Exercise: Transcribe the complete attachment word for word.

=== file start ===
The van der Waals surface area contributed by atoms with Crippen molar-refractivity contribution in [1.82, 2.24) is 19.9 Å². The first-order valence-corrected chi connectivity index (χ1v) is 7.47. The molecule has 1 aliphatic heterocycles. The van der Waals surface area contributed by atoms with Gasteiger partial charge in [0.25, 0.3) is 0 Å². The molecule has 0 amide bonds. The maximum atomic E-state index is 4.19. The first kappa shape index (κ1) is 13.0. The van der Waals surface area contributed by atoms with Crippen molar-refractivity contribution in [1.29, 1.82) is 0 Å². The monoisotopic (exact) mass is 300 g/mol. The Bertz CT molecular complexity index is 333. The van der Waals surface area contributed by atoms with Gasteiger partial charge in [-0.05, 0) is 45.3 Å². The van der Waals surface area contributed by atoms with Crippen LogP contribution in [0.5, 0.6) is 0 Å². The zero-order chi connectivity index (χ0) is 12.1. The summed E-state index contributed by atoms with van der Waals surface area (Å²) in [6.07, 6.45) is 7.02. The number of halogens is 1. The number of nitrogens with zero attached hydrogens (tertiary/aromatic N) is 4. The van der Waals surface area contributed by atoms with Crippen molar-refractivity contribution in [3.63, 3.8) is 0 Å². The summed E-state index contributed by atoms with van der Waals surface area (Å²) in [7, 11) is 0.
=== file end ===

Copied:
The van der Waals surface area contributed by atoms with Crippen molar-refractivity contribution in [1.82, 2.24) is 19.9 Å². The first-order valence-corrected chi connectivity index (χ1v) is 7.47. The molecule has 1 aliphatic heterocycles. The van der Waals surface area contributed by atoms with Gasteiger partial charge in [0.25, 0.3) is 0 Å². The molecule has 0 amide bonds. The maximum atomic E-state index is 4.19. The first kappa shape index (κ1) is 13.0. The van der Waals surface area contributed by atoms with Crippen molar-refractivity contribution in [1.29, 1.82) is 0 Å². The monoisotopic (exact) mass is 300 g/mol. The Bertz CT molecular complexity index is 333. The van der Waals surface area contributed by atoms with Gasteiger partial charge in [-0.05, 0) is 45.3 Å². The van der Waals surface area contributed by atoms with Crippen LogP contribution in [0.5, 0.6) is 0 Å². The zero-order chi connectivity index (χ0) is 12.1. The summed E-state index contributed by atoms with van der Waals surface area (Å²) in [6.07, 6.45) is 7.02. The number of halogens is 1. The number of nitrogens with zero attached hydrogens (tertiary/aromatic N) is 4. The van der Waals surface area contributed by atoms with Crippen molar-refractivity contribution in [3.63, 3.8) is 0 Å². The summed E-state index contributed by atoms with van der Waals surface area (Å²) in [7, 11) is 0.